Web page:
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Globe & Mail - Facts and Arguments #1

... - Number 2

Close calls, dogs and horseshoes
By SUE RICHARDS
Published in the Globe and Mail, Wednesday, March 7, 2001

The temperature was near freezing (or melting depending on your perspective) and the sidewalk snow plow had spent the afternoon in my neighbourhood clearing walkways that home owners neglected to shovel.

The city had been covered in a thick blanket of snow that had arrived steadily over several days. City staff were working hard to get caught up with removal duties but sidewalks were a lower priority than streets. Up to this point, walking had been challenging and down right dangerous in places so my foot travel had been restricted to required trips rather than pleasure jaunts.

My dog Stew had found this difficult to swallow. Daily walks were an integral part of Stew's balanced life prescription.

With nothing pressing to accomplish and freshly cleared sidewalks, I leashed Stew and we headed out the front door. The air was fresh and clear and everything looked beautiful thanks to the glimmering white camouflage and stunning blue sky. I could feel a gentle warmth on my face from the sun. This was a winter day that was hard to resist.

We walked and walked and walked. Stew sniffed every post, shrub, tire and tree while marking our trail with her bright yellow signature. Gleefully she buried her face in the fluffy white snow. The ³part husky² of her loved winter and today, she was in her glory. I found her enthusiasm contagious so extended our walk down less familiar streets, enjoying the new turf and having a wonderful afternoon with my canine friend.

When the winter sun began loosing its heat, I started to weave us back home. My route brought us to a busy artery street at the end of my block, mid way between traffic lights. Rush hour was just cranking up. The stream of cars plus the fading sun was all it took to replace my afternoon calm with a sense of urgency. My thoughts skipped ahead with questions. What would we have for dinner? Would the kids be home from school yet? Was Ian getting the car emissions test today? Suddenly, I had things to do, people to see and time was ticking. I decided that rather than walk the two blocks in either direction for a controlled intersection, I would save time by crossing right where I was.

I have read statistics that claim most traffic accidents happen within one kilometer of a persons home. Familiar territory has a tendency to lull one into a false sense of security and people forget the importance of what they are doing and start planning ahead. It would seem that I had fallen into that category.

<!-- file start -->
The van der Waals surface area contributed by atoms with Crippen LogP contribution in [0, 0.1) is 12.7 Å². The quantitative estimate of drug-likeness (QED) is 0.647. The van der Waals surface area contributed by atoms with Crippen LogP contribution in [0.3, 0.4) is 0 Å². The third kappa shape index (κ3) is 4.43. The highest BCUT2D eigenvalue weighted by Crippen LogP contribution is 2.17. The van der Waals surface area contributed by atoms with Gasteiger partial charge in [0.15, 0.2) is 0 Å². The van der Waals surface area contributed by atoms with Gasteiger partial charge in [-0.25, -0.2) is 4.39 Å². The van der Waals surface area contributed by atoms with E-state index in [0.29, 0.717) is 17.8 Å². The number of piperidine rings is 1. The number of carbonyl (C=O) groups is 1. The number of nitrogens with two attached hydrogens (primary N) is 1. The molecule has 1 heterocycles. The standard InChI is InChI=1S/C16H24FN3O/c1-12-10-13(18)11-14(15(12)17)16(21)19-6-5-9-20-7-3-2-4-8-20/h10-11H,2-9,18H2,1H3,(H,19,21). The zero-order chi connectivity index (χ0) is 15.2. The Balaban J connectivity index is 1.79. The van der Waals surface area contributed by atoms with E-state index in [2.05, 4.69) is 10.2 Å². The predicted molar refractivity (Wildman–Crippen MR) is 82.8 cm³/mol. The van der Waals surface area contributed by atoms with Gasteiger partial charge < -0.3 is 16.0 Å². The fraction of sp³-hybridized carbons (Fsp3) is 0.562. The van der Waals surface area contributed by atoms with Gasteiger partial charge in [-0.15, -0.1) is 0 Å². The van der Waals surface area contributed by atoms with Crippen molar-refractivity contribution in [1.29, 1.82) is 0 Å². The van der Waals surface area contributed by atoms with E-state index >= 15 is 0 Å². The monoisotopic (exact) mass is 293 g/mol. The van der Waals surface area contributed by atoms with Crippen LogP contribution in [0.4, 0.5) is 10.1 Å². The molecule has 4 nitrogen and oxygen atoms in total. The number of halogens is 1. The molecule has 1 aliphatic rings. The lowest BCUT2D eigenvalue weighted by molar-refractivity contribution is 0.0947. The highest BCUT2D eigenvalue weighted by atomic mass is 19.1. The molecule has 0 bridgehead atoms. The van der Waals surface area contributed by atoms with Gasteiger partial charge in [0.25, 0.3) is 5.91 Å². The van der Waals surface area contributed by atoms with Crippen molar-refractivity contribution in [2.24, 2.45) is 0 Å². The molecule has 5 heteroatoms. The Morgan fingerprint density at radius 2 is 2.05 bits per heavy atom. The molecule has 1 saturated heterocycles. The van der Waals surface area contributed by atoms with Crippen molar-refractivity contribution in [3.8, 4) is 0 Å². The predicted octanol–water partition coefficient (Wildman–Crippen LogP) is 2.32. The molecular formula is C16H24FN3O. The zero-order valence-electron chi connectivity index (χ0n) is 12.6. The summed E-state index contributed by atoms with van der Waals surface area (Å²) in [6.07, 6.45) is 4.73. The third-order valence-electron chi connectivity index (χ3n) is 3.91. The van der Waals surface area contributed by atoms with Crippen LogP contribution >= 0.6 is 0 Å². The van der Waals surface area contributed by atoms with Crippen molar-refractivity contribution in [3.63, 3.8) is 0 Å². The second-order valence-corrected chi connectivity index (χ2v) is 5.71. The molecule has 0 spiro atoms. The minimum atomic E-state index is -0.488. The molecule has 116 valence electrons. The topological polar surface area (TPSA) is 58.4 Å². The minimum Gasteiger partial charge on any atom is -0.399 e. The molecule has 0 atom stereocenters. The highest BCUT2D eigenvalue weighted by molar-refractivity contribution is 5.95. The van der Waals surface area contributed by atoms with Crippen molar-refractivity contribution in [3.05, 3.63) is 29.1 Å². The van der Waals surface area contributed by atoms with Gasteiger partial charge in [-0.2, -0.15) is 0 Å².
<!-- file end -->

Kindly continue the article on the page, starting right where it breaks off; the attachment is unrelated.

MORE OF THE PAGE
The heavy, end of day traffic slowed and eventually stopped for the red light farther down the street. Before stepping off the sidewalk, I spotted the car I wanted to cross in front of and made direct eye contact with the driver of the car . I cinched Stew closer to my right side and started moving so that I could get a clear view of on coming traffic. The next several seconds are permanently etched in my mind.

I had forgotten about the second lane of traffic. As I looked right, another car came zooming towards the intersection from my left. Someone honked their horn in warning and I instinctually leaned back just in time for the car to brush my coat and narrowly miss my feet. Stew was not so lucky. Her head was sticking out past my legs and with a whack that sounded like a baseball being struck, her nose met the bumper of the car.

My horrified reaction was instant. I pulled her to the sidewalk and dropped to my knees. Blood was dripping from her nostrils and a large bump was forming on the left side of her nose. She was licking furiously, shaking all over, her eyes wild with fear. I checked her mouth and teeth then I gathered some snow and lay it on her face. She leaned against me and I held her close. The Whack! sound of bumper meeting dog nose rang in my ears. I shuddered to think..... A single second and a couple of centimeters seemed the only separation between what happened and what might have happened.

After my heart rate lowered and with extreme caution we continued down our street, stopping every few meters to rest. I examined Stew further and found no additional injury. The serene beauty that I had basked in earlier in the afternoon had vanished and Stewıs joyousness had ceased. My mind was blank except for a the single though of getting us home.

To my knowledge, I have never come that close to the edge of life. I was not on a life threatening quest that afternoon. No skydiving for this girl. My near life ending act was one that I had successfully performed hundreds of times in the past. I guess, I was successful on this occasion too, only just.

When I got home, Ian asked me never to leave the house again. This was a funny idea and one that felt perfectly reasonable for the time being. I wanted to wrap myself in a blanket and crawl up on his lap. I had the urge to cry but I never found any tears.

The following morning, Stewıs nose was cold and wet as she sat happily on her porch chair, surveying the streetscape and snoozing the morning away. With the exception of the bump, she seemed unscathed.

For me, something had shifted. I felt a pulsing heat in my body core that was quite unlike my typical winter state. I was alert to the point of bursting with excitement, energy and a desire to do something marvelous, something that Iıve been putting off, something new and meaningful.

They say that close only counts in horseshoes and hand grenades but perhaps close counts in brushes with death too.

NOTE: This "drama in real life" happened in mid January 2001. Two days later, the Breast of Canada idea was conceived.


Contact Sue Richards at [email protected]

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